Also kudos to the gallery assistant/hostess Kat who baked fresh cookies for us every day, was always wandering around the deck with pre- and post-dive drinks (gotta stay hydrated), and was always quite eager to get whatever anyone needed to eat or drink. She was quite attentive and really worked her tail off each day with a smile on her face at all times.

We dove in two groups, having nothing to do with COVID protocols, just for the fact that diving as a group of 6 and a group of 8 in two Zodiacs makes it easier than loading 14 people into one inflatable. We alternated which group got to go first each day so things were equitable. When it was time to dive, they’d run the nose of the Zodiac up onto the back deck of the boat, you’d hand your fins over, then vault over the side of the inflatable like an old-school high-jumper, slide down the side, and you were good to go. When everyone was loaded in, the Zodiac would slide off the deck, you’d put your fins on, and off we’d go. Runs to the dive sites were generally five minutes or less. Once on-site, everyone back-rolled simultaneously and off we went. At least one of the inflatables always stayed on site so that whenever you came up, there was a boat nearby.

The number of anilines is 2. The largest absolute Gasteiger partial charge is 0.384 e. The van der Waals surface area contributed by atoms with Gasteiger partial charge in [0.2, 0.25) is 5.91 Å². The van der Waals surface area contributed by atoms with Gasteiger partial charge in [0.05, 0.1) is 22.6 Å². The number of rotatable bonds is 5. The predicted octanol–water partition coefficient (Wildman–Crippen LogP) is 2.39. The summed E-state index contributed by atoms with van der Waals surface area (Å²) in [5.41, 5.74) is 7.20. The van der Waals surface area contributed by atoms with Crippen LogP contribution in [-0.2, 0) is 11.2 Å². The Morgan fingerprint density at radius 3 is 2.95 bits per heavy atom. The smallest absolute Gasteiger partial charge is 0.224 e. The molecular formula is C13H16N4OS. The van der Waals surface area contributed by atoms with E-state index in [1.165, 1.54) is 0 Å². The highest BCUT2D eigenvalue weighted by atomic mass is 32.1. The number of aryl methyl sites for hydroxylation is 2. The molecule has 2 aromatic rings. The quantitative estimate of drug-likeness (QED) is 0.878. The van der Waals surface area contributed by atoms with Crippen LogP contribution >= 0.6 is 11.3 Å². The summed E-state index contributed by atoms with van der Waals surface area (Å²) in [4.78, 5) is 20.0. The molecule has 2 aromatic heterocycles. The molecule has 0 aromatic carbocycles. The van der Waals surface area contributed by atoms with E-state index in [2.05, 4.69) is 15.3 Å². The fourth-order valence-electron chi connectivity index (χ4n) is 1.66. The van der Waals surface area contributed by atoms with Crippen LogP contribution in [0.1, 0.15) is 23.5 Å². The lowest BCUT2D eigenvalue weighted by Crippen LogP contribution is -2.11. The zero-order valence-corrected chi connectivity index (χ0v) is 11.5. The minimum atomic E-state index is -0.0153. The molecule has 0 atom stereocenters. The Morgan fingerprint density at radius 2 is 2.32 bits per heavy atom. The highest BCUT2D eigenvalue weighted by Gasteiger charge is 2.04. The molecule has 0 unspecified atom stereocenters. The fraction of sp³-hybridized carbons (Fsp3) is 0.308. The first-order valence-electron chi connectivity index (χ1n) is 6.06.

And what fabulous things we saw. Let me start with some of the smaller guys, who sometimes tend to get overlooked.

Two of my favorite fish to see and shoot are Clarion Angelfish and Redtail Triggerfish. Clarion are prolific at Socorro and generally not found too far north of there. They’re very similar to our Garibaldi but they have a green-ish face to go along with the bright orange body. The juvies are bright orange with brilliant blue stripes and margin, both of which they lose as they get older.